Jonathan Ernst / Reuters

President Barack Obama asks a question during a briefing about Hurricane Sandy, as it threatens the East Coast, at the Federal Emergency Management Agency (FEMA) headquarters in Washington, Oct. 28, 2012.

*** Cancellations and adjustments: Although the campaign still goes on, there also were plenty of cancellations and adjustments. In addition to skipping his Orlando and Youngstown event, Obama cancelled tomorrow’s planned stops in Virginia and Colorado. Romney nixed Sunday’s activity in Virginia, and he also cancelled a planned New Hampshire stop of Tuesday. Furthermore, the Romney camp announced yesterday, per NBC’s Alex Moe and Garrett Haake, that it would stop sending fundraising appeals to those in states that will likely be affected -- North Carolina, Virginia, Washington DC, New Jersey, and Pennsylvania. And the Obama camp announced that it will be doing the same. (Noticeably, the one state NOT included on this list is New York, which is such an important fundraising hub for both campaigns.) 

*** A Jeep-load of controversy: How concerned is the Romney campaign about Ohio? And how concerned is it about the auto-bailout issue? The answer: Concerned enough that it’s airing a TV ad in the state that has created a truckload -- or Jeep-load -- of controversy, pushing the credibility envelope to another level. "Obama took GM and Chrysler into bankruptcy and sold Chrysler to Italians who are going to build Jeeps in China. Mitt Romney will fight for every American job," the ad goes. The ad is misleading because Chrysler is simply building Jeeps in China the same way Toyota builds cars in the U.S. TheDetroit News: “Chrysler previously built Jeeps in China — and the move would not be unusual. Ford Motor Co. builds Ford vehicles in China for Chinese buyers and General Motors Co. builds Buicks in China for local consumers. The new 30-second ad doesn't repeat a false claim Romney referenced Thursday night in a speech in Ohio that the Auburn Hills automaker plans to shift all Jeep output from the United States to China — including vehicles built for U.S. consumers.” In fact, Chrysler had to release a statement “flatly denying it has any plans to move Jeep output to China from the United States,” the Detroit News adds. The fact that the Romney ad forced Chrysler to put out a statement may have invited more trouble for the Romney campaign than they intended.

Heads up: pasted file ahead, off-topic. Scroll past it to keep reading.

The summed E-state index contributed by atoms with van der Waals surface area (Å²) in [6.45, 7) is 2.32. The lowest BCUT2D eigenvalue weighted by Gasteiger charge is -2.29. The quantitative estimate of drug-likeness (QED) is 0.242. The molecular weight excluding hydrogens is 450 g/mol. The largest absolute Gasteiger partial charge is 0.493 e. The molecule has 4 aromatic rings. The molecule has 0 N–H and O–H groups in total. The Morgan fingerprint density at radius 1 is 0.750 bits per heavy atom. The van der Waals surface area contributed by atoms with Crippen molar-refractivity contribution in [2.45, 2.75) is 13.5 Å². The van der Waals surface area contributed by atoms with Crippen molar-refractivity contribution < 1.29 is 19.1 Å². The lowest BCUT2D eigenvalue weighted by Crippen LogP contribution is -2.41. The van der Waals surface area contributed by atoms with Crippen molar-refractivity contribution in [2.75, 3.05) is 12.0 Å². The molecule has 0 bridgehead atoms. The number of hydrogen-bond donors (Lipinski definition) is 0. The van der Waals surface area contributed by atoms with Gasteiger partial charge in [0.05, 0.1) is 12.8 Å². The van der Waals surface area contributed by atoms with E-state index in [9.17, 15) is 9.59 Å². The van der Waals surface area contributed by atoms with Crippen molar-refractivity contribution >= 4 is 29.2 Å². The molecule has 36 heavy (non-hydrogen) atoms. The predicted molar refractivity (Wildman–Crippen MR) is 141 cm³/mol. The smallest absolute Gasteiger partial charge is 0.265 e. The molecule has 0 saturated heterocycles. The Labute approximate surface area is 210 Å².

*** Not all endorsements are equal: On Saturday and Sunday, our inboxes were full of campaign emails announcing newspaper endorsements for either Obama or Romney. But not all endorsements are equal: A paper that backed Obama in ’08 and is doing so again isn’t all that surprising. Ditto a paper that supported McCain four years ago and is now endorsing Romney. But a paper that switches sides -- like the Des Moines Register, which backed Obama in ’08 and announced it was endorsing Romney this election -- is news. And the Des Moines Register’s endorsement is definitely a shot in the arm for Romney, who NEEDS to win the state. It’s a validator that Romney needs to have in the state that launched Obama in ’08. Iowa is as important (if not MORE important) to the Romney 270 math. All that said, one can’t help but wonder if the newspaper’s decision to publish an editorial criticizing Obama’s off-the-record conversation with the paper’s editor and publisher (which they agreed to take) was a hint as to where they were leaning. Bottom line: There was a lot of drama about this endorsement before it ever went public.

Reuters, Getty Images

In the final push in the 2012 presidential election, candidates Mitt Romney and Barack Obama make their last appeals to voters.

*** On the trail: Bill Clinton stumps in Orlando, FL at 10:00 am ET… Then Biden campaigns in Youngstown, OH with Clinton at 5:20 pm ET… Romney hits Avon Lake, OH at 11:50 am ET, in Davenport, IA at 4:10 pm ET, and in West Allis, WI at 8:40 pm ET… Paul Ryan is in Florida… And Michelle Obama is Iowa City, IA and Sioux City, IA.

Countdown to Election Day: 8 days